Gandhi led Indians in challenging the British-imposed salt tax with the 400 km (250 mi) Dandi Salt March in 1930, and later in calling for the British to Quit India in 1942. He was imprisoned for many years, upon many occasions, in both South Africa and India. He lived modestly in a self-sufficient residential community and wore the traditional Indian dhoti and shawl, woven with yarn hand-spun on a charkha. He ate simple vegetarian food, and also undertook long fasts as a means of both self-purification and political protest.

14- Charles Darwin (1809-1882)

Charles Darwin

Charles Robert Darwin, was an English naturalist, geologist and biologist, best known for his contributions to the science of evolution. His proposition that all species of life have descended over time from common ancestors is now widely accepted, and considered a foundational concept in science. In a joint publication with Alfred Russel Wallace, he introduced his scientific theory that this branching pattern of evolution resulted from a process that he called natural selection, in which the struggle for existence has a similar effect to the artificial selection involved in selective breeding.

Darwin published his theory of evolution with compelling evidence in his 1859 book On the Origin of Species. By the 1870s, the scientific community and a majority of the educated public had accepted evolution as a fact. However, many favoured competing explanations which gave only a minor role to natural selection, and it was not until the emergence of the modern evolutionary synthesis from the 1930s to the 1950s that a broad consensus developed in which natural selection was the basic mechanism of evolution. Darwin's scientific discovery is the unifying theory of the life sciences, explaining the diversity of life.

13- Muhammad

Muhammad

Muhammad, full name Abū al-Qāsim Muḥammad ibn ʿAbd Allāh ibn ʿAbd al-Muṭṭalib ibn Hāshim, from Mecca, unified Arabia into a single religious polity under Islam. Believed by Muslims and Bahá'ís to be a prophet and messenger of God, Muhammad is almost universally considered by Muslims as the last prophet sent by God to mankind.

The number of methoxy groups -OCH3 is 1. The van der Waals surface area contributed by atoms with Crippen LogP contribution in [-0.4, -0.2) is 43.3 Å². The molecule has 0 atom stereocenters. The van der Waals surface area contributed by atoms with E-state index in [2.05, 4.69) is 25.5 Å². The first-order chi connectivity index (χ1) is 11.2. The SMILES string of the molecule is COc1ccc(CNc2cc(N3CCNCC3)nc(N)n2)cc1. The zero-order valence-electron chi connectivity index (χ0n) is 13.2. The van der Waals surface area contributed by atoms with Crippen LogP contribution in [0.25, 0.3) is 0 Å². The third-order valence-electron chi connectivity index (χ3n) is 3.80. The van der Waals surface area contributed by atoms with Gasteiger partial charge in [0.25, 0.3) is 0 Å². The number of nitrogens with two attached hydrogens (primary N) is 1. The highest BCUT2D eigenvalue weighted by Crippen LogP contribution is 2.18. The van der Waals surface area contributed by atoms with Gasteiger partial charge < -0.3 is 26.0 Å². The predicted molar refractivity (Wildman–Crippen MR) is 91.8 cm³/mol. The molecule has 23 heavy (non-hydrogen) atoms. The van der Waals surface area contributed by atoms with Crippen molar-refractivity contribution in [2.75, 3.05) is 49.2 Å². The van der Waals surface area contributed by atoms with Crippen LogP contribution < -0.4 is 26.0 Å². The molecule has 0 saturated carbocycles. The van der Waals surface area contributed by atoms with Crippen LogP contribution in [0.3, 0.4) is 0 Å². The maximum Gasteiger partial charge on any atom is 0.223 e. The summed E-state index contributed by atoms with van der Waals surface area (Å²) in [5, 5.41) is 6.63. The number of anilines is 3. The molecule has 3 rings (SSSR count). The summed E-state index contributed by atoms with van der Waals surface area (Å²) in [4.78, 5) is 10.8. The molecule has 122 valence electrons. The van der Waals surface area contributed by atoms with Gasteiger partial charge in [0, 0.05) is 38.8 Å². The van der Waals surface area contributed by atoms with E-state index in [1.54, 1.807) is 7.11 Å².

While non-Muslims generally regard Muhammad as the founder of Islam, Muslims consider him to have restored the unaltered original monotheistic faith of Adam, Abraham, Moses, Jesus, and other prophets in Islam. Born approximately in 570 CE in the Arabian city of Mecca, Muhammad was orphaned at an early age; he was raised under the care of his paternal uncle Abu Talib.

12- Abraham Lincoln (1809-1865)

Abraham Lincoln

Abraham Lincoln was an American statesman and lawyer who served as the 16th president of the United States from 1861 until his assassination in April 1865. Lincoln led the nation through the American Civil War, its bloodiest war and its greatest moral, constitutional, and political crisis. He preserved the Union, abolished slavery, strengthened the federal government, and modernized the U.S. economy.

Born in Kentucky, Lincoln grew up on the frontier in a poor family. Self-educated, he became a lawyer, Whig Party leader, Illinois state legislator and Congressman. In 1849, he left government to resume his law practice, but angered by the success of Democrats in opening the prairie lands to slavery, reentered politics in 1854. He became a leader in the new Republican Party and gained national attention in 1858 for debating national Democratic leader Stephen A. Douglas in the 1858 Illinois Senate campaign. He then ran for President in 1860, sweeping the North and winning. Southern pro-slavery elements took his win as proof that the North was rejecting the constitutional rights of Southern states to practice slavery. They began the process of seceding from the union. To secure its independence, the new Confederate States of America fired on Fort Sumter, one of the few U.S. forts in the South. Lincoln called up volunteers and militia to suppress the rebellion and restore the Union.